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FourByThree proposes the development of a new generation of modular industrial robotic solutions that are suitable for efficient task execution in collaboration with humans in a safe way and are easy to use and program by the factory workers.

The project was active for three years, December 2014-2017.

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Workshop on collaborative robotics with industrial companies

IK4-TEKNIKER hosted a workshop on collaborative robotics for industrial settings on March 9. The workshop received a very positive answer from local companies, and it was fully booked in advance.

Apart from FourByThree and some other European projects on collaborative robotics, three companies were present in the workshop: Universal Robots, Sick and Schunk. The companies brought different demonstrators, which attracted much atention.

industry workshop 1 industry workshop 2

During the workshop, a questionnaire was used to gather participants’ views on collaborative robotics. These are some of the most relevant results regarding FourByThree. A total of 51 answers were gathered, among which 15 respondents were already using cobots in their companies.

  • 80% thought it is interesting or very interesting to be able to create a robot that matches the specific requirements of an application using a kit (modularity).
  • 86% thought it is interesting or very interesting to have a robot that perceives its environment and automatically adapts to changes.
  • 87% thought it is interesting or very interesting to be able to use the robot using the hands (hand-guiding mode).
  • 89% thought it is interesting or very interesting to have a robot that uses a universal programming language.

Among the respondents that were already using cobots:

  • 77% considered risk analysis was more difficult than that of a normal cell.
  • Only 28% thought workers’ acceptance had been a difficulty.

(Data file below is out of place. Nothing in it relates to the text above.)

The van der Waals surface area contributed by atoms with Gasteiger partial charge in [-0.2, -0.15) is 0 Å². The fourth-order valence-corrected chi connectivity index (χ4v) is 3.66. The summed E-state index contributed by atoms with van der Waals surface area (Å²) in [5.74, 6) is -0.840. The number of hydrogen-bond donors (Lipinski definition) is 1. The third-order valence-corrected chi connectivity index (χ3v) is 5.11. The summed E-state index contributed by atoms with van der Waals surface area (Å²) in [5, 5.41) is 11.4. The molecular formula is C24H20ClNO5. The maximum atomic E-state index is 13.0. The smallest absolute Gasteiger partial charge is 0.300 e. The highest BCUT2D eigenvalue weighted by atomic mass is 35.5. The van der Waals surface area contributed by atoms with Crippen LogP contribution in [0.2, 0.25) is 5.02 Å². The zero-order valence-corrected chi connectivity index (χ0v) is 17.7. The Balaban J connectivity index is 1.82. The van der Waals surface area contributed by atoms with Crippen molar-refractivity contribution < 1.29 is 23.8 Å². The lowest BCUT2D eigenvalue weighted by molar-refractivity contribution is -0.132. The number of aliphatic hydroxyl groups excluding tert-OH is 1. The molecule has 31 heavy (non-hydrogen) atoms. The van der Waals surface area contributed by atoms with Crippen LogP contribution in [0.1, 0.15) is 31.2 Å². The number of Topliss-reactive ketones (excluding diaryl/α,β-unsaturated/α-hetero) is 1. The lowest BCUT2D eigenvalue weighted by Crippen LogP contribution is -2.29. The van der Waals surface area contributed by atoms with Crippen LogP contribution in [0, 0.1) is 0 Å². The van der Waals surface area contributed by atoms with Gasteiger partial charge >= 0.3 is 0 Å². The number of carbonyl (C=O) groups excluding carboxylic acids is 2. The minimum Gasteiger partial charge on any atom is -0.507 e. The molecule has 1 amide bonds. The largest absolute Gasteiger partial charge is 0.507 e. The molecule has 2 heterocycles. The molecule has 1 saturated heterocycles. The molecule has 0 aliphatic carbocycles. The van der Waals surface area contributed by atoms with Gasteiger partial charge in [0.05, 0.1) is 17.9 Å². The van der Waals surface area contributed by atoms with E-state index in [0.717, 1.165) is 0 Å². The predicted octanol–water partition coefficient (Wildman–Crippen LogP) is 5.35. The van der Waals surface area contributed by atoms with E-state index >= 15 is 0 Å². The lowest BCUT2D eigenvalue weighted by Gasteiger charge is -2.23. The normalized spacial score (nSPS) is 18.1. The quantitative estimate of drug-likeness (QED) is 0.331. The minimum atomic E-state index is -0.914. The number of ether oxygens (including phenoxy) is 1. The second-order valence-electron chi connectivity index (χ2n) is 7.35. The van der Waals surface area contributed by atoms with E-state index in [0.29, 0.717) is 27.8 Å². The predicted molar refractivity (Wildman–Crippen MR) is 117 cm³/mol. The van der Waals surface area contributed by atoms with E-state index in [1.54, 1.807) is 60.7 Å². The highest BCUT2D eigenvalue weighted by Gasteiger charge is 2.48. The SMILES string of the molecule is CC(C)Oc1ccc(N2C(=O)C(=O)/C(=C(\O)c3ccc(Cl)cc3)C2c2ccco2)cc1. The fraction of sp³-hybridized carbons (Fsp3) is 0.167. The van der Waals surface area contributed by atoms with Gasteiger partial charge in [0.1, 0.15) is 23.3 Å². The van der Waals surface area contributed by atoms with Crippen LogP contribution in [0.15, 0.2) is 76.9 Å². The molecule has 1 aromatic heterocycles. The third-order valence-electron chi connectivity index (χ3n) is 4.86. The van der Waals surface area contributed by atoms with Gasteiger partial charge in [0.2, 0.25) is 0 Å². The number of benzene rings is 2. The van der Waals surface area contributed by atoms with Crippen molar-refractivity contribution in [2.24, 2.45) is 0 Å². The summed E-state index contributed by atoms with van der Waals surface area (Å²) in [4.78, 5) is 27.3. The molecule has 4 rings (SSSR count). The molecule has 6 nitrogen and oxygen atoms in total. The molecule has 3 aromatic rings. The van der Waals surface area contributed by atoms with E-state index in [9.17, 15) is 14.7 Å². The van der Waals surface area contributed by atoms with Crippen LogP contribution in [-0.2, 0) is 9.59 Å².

FourByThree special session at ETFA 2017 (Cyprus)

For the second consecutive year, FourByThree will host a special session at IEEE’s conference on Emerging Technologies And Factory Automation (ETFA). This year, the conference will take place in Limassol (Cyprus), on September 12-15 2017.

FourByThree’s session focuses on safe human-robot collaboration, including currently available technologies, planning and scheduling, verification and dependability, long-term autonomy, as well as the human perspective (trust towards and acceptance of robotics systems).

The session aims to gather contributions in human-robot collaboration that respond to the challene of creating new technologies and robotic solutions based on innovative hardware and software, enforcing efficiency and safety. Such solutions should address real industrial needs, providing suitable applications in possible human-robot scenarios in a given workplace without physical fences, comprising both human-robot coexistence and collaboration.

There is an open call for papers for the session (deadline: April 9). Further information on the session is available at ETFA’s website.

Voice and gesture-based semantic interaction

In the factories of the future, achieving safe and flexible cooperation between robots and human operators will contribute to enhancing productivity.

The problem of robots performing tasks in collaboration with humans poses the following main challenges: robots must be able to perform tasks in complex, unstructured environments and, at the same time, they must be able to interact naturally with the workers they are collaborating with, while guaranteeing safety all time.

A requirement for natural human-robot collaboration is to endow the robot with the capability to capture, process and understand accurately and robustly human requests.

Using voice and gestures in combination is a natural way for humans to communicate with other humans. By analogy, they can be considered equally relevant to achieve natural communication also between workers and robots.

In such a multimodal communication scenario, the information coming from the different channels can be complementary or redundant, as shown in these examples:

  • Complementary: a worker saying “Take this” while pointing at an object.
  • Redundant: a worker saying “Stop!” while performing a gesture by raising a hand and showing the palm.

In the first example, the need for different communication channels complementing each other is evident. However, redundancy can also be beneficial in e.g. industrial scenarios in which noise and variable lighting conditions may reduce the robustness of each channel when considered independently.

Our work in the context of the FourByThree project is focused on a semantic approach that supports a multimodal interaction between human workers and industrial robots, in real industrial settings taking advantage of both input channels, voice and gestures. Some examples of this natural interaction could be:

  • A human operator asking the robot to complete a certain task.
  • A robot asking for clarification when a request is not clear.
  • A robot asking the operator to complete some task.